Women's Healthcare Topics

Physical Stress in Pregnancy

Reviewed by James Brann, M.D.

Physical Stress Contributes to Mood Swings

Physical stress on the body contributes to mood swings. Morning sickness, food aversions, constipation, light headedness, back ache, sciatica and the list goes on and on. Pregnancy is wonderful; it's truly miraculous, but that doesn't mean it's all pleasant. The physical stress on your body is immense. When bodies are under stress, that stress is bound to have emotional ramifications.

This is why the mood swings often disappear or markedly decrease in the second trimester. Less physical stress, less emotional impact.

Keep in mind that the mood swings are temporary. They always end, don't they? If you're feeling particularly sad or angry or frustrated or confused, take comfort in the fact that it will pass almost as quickly as it began. Then, when you're feeling like yourself again, do a little self-examination.


What has been happening to you physically in the time preceding the outburst? When's the last time you've eaten? Did you sleep well last night? How much exercise have you had? Take note of causes of physical stress and work to reduce the stressor. Experiment a little to see how changes to your physical self can help your emotional self. You'll be amazed at how much control you can have over the seemingly uncontrollable.

Unrealistic Expectations

Learn about the stress associated with a new pregnancy.

Unrealistic expectations can cause emotions to flare. Be patient with your pregnant body and its limits. You may need to lower some expectations temporarily. Don't get hung up on having a spotless floors or six course meals.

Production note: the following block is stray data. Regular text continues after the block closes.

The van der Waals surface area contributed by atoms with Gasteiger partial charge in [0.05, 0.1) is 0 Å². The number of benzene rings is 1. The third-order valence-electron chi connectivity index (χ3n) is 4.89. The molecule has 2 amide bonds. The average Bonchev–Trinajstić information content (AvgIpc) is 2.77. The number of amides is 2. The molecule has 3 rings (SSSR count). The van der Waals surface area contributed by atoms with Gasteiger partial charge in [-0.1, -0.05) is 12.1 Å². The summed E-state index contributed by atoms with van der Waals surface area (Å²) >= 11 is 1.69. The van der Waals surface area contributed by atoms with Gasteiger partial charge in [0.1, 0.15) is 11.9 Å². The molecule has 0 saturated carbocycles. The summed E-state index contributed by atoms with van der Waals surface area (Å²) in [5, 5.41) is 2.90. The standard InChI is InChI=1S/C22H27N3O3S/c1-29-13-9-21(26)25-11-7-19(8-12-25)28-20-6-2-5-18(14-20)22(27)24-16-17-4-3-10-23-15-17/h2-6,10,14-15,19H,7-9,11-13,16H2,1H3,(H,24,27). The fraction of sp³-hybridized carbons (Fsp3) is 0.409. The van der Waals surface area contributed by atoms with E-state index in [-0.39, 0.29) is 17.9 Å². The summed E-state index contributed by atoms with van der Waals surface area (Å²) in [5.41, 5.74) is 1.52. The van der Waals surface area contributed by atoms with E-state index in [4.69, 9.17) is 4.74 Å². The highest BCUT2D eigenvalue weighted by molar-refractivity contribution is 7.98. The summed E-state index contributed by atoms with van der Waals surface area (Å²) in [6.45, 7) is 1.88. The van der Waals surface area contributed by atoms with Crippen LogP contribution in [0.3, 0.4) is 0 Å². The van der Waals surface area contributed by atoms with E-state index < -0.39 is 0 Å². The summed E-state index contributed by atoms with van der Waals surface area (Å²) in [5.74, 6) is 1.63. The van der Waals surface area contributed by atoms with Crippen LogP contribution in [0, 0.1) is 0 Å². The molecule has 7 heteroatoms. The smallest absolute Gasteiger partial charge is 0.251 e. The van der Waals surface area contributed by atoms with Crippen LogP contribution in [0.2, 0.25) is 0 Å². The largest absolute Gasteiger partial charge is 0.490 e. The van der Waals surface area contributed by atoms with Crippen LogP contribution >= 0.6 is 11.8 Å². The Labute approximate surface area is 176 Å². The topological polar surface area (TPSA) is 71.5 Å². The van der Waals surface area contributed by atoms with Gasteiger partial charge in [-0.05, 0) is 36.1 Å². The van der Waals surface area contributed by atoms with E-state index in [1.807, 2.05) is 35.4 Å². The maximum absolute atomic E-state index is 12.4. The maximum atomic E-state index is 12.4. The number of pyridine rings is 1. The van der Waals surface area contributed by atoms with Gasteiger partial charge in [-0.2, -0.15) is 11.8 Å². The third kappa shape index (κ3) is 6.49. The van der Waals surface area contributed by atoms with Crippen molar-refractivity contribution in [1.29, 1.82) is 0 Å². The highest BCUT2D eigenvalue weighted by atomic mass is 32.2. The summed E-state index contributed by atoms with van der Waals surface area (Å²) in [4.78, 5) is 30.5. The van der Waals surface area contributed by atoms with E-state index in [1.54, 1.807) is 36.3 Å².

I'm not suggesting you throw all your expectations out the window, but if you notice that certain things are setting you off (like lint on the carpet or the presence of pizza boxes in your trash) take the time to re-evaluate your standards. Is it really necessary to vacuum every day? Is pizza once a week such a bad thing?

Give yourself a break...you're pregnant and your body is very busy working on other priorities right now. Internal ones, which will have lifelong repercussions. What's a few less than crystal clear windows compared to a lifetime of health and happiness for your little one?

Even the Highest Highs can be a Problem

Even the highest highs can be a problem, so don't assume that just because you're always up that everything is fine. While there are some women who are sunny and spirited people all the time, if you find yourself suddenly like a marathon runner dashing from one pregnancy to-do activity to another - with no other focus - you run the risk of burnout.

Uncontrollable shopping or endlessly telephoning one friend and relative after another during all your free time to discuss baby plans can wear down your friends and your partner, and eventually yourself. Ups and downs should occur, so if you're always on an emotional high, consider taking some down time to allow your emotions to level out. Go on a quiet weekend with your spouse and concentrate on one another, rather than baby for a couple of days. If a change of pace does not level out your emotions, talk to your doctor.

It sounds pessimistic to say that being too up can be bad, but it's true. This is a rare problem, but it does exist.

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